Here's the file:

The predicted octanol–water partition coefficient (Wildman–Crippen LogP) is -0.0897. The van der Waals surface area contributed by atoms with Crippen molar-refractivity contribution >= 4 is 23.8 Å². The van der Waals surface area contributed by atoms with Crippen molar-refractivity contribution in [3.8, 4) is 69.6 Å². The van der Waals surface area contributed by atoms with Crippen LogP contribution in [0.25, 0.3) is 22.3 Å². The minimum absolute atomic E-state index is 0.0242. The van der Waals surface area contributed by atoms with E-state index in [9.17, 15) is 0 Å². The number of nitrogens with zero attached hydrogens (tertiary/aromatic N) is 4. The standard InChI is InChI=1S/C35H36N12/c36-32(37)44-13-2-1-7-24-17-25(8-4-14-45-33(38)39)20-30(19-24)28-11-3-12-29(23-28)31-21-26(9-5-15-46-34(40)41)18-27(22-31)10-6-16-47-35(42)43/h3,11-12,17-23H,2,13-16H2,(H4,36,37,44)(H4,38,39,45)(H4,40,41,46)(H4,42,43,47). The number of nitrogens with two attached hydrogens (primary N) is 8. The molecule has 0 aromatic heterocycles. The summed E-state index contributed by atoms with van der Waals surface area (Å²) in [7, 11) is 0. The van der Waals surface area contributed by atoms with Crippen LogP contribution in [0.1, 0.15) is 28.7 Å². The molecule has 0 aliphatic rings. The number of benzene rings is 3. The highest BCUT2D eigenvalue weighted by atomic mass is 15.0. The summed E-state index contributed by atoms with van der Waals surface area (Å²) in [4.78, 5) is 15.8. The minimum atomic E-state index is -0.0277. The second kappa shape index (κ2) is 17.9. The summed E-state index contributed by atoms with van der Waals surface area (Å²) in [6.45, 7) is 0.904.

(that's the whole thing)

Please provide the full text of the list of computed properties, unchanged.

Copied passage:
The predicted octanol–water partition coefficient (Wildman–Crippen LogP) is -0.0897. The van der Waals surface area contributed by atoms with Crippen molar-refractivity contribution >= 4 is 23.8 Å². The van der Waals surface area contributed by atoms with Crippen molar-refractivity contribution in [3.8, 4) is 69.6 Å². The van der Waals surface area contributed by atoms with Crippen LogP contribution in [0.25, 0.3) is 22.3 Å². The minimum absolute atomic E-state index is 0.0242. The van der Waals surface area contributed by atoms with E-state index in [9.17, 15) is 0 Å². The number of nitrogens with zero attached hydrogens (tertiary/aromatic N) is 4. The standard InChI is InChI=1S/C35H36N12/c36-32(37)44-13-2-1-7-24-17-25(8-4-14-45-33(38)39)20-30(19-24)28-11-3-12-29(23-28)31-21-26(9-5-15-46-34(40)41)18-27(22-31)10-6-16-47-35(42)43/h3,11-12,17-23H,2,13-16H2,(H4,36,37,44)(H4,38,39,45)(H4,40,41,46)(H4,42,43,47). The number of nitrogens with two attached hydrogens (primary N) is 8. The molecule has 0 aromatic heterocycles. The summed E-state index contributed by atoms with van der Waals surface area (Å²) in [7, 11) is 0. The van der Waals surface area contributed by atoms with Crippen LogP contribution in [0.1, 0.15) is 28.7 Å². The molecule has 0 aliphatic rings. The number of benzene rings is 3. The highest BCUT2D eigenvalue weighted by atomic mass is 15.0. The summed E-state index contributed by atoms with van der Waals surface area (Å²) in [4.78, 5) is 15.8. The minimum atomic E-state index is -0.0277. The second kappa shape index (κ2) is 17.9. The summed E-state index contributed by atoms with van der Waals surface area (Å²) in [6.45, 7) is 0.904.